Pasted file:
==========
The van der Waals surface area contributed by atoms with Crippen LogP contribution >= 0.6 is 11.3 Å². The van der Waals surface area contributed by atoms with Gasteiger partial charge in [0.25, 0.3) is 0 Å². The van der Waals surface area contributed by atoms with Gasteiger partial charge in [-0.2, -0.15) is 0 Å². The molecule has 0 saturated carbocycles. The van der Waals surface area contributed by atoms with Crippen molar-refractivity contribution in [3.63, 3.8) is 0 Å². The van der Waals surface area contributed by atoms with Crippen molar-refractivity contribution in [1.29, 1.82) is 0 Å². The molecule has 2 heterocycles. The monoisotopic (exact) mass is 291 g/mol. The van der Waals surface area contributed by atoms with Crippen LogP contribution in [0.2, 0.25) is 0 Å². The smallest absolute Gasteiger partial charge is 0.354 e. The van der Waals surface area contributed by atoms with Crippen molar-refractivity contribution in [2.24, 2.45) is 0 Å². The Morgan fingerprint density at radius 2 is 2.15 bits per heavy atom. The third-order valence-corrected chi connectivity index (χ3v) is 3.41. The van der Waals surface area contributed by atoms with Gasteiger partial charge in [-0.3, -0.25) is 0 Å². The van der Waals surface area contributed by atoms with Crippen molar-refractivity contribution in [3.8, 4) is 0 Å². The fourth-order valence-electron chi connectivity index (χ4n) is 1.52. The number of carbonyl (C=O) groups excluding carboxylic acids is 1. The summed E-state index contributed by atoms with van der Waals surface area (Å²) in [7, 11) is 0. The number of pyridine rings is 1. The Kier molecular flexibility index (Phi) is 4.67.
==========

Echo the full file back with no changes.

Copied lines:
The van der Waals surface area contributed by atoms with Crippen LogP contribution >= 0.6 is 11.3 Å². The van der Waals surface area contributed by atoms with Gasteiger partial charge in [0.25, 0.3) is 0 Å². The van der Waals surface area contributed by atoms with Gasteiger partial charge in [-0.2, -0.15) is 0 Å². The molecule has 0 saturated carbocycles. The van der Waals surface area contributed by atoms with Crippen molar-refractivity contribution in [3.63, 3.8) is 0 Å². The van der Waals surface area contributed by atoms with Crippen molar-refractivity contribution in [1.29, 1.82) is 0 Å². The molecule has 2 heterocycles. The monoisotopic (exact) mass is 291 g/mol. The van der Waals surface area contributed by atoms with Crippen LogP contribution in [0.2, 0.25) is 0 Å². The smallest absolute Gasteiger partial charge is 0.354 e. The van der Waals surface area contributed by atoms with Crippen molar-refractivity contribution in [2.24, 2.45) is 0 Å². The Morgan fingerprint density at radius 2 is 2.15 bits per heavy atom. The third-order valence-corrected chi connectivity index (χ3v) is 3.41. The van der Waals surface area contributed by atoms with Gasteiger partial charge in [-0.3, -0.25) is 0 Å². The van der Waals surface area contributed by atoms with Crippen molar-refractivity contribution in [3.8, 4) is 0 Å². The fourth-order valence-electron chi connectivity index (χ4n) is 1.52. The number of carbonyl (C=O) groups excluding carboxylic acids is 1. The summed E-state index contributed by atoms with van der Waals surface area (Å²) in [7, 11) is 0. The number of pyridine rings is 1. The Kier molecular flexibility index (Phi) is 4.67.